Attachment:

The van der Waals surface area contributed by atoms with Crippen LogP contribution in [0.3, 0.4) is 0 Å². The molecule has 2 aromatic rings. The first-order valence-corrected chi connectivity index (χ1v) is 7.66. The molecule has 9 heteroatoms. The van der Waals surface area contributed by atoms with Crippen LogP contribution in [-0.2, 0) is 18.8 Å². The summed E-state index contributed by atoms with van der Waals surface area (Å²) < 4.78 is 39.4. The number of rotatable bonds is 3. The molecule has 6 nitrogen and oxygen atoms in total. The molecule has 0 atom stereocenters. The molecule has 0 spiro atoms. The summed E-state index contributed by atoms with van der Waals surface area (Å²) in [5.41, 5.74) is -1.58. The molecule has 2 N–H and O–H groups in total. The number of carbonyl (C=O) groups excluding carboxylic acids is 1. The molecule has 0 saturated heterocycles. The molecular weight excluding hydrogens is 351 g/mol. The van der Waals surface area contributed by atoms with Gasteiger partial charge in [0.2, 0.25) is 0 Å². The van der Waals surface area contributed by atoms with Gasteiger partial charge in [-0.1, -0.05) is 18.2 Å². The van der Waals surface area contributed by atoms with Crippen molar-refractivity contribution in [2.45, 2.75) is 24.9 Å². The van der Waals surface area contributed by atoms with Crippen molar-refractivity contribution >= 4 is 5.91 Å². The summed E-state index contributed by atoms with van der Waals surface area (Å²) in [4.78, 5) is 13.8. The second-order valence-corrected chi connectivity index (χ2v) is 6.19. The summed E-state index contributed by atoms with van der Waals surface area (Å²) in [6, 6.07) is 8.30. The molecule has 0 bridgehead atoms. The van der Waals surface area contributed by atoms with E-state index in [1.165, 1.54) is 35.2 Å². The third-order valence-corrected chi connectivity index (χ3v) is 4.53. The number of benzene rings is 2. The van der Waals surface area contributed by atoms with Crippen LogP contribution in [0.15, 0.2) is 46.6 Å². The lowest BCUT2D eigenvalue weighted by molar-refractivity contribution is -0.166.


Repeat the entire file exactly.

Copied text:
The van der Waals surface area contributed by atoms with Crippen LogP contribution in [0.3, 0.4) is 0 Å². The molecule has 2 aromatic rings. The first-order valence-corrected chi connectivity index (χ1v) is 7.66. The molecule has 9 heteroatoms. The van der Waals surface area contributed by atoms with Crippen LogP contribution in [-0.2, 0) is 18.8 Å². The summed E-state index contributed by atoms with van der Waals surface area (Å²) < 4.78 is 39.4. The number of rotatable bonds is 3. The molecule has 6 nitrogen and oxygen atoms in total. The molecule has 0 atom stereocenters. The molecule has 0 spiro atoms. The summed E-state index contributed by atoms with van der Waals surface area (Å²) in [5.41, 5.74) is -1.58. The molecule has 2 N–H and O–H groups in total. The number of carbonyl (C=O) groups excluding carboxylic acids is 1. The molecule has 0 saturated heterocycles. The molecular weight excluding hydrogens is 351 g/mol. The van der Waals surface area contributed by atoms with Gasteiger partial charge in [0.2, 0.25) is 0 Å². The van der Waals surface area contributed by atoms with Gasteiger partial charge in [-0.1, -0.05) is 18.2 Å². The van der Waals surface area contributed by atoms with Crippen molar-refractivity contribution in [2.45, 2.75) is 24.9 Å². The van der Waals surface area contributed by atoms with Crippen molar-refractivity contribution >= 4 is 5.91 Å². The summed E-state index contributed by atoms with van der Waals surface area (Å²) in [4.78, 5) is 13.8. The second-order valence-corrected chi connectivity index (χ2v) is 6.19. The summed E-state index contributed by atoms with van der Waals surface area (Å²) in [6, 6.07) is 8.30. The molecule has 0 bridgehead atoms. The van der Waals surface area contributed by atoms with E-state index in [1.165, 1.54) is 35.2 Å². The third-order valence-corrected chi connectivity index (χ3v) is 4.53. The number of benzene rings is 2. The van der Waals surface area contributed by atoms with Crippen LogP contribution in [0.15, 0.2) is 46.6 Å². The lowest BCUT2D eigenvalue weighted by molar-refractivity contribution is -0.166.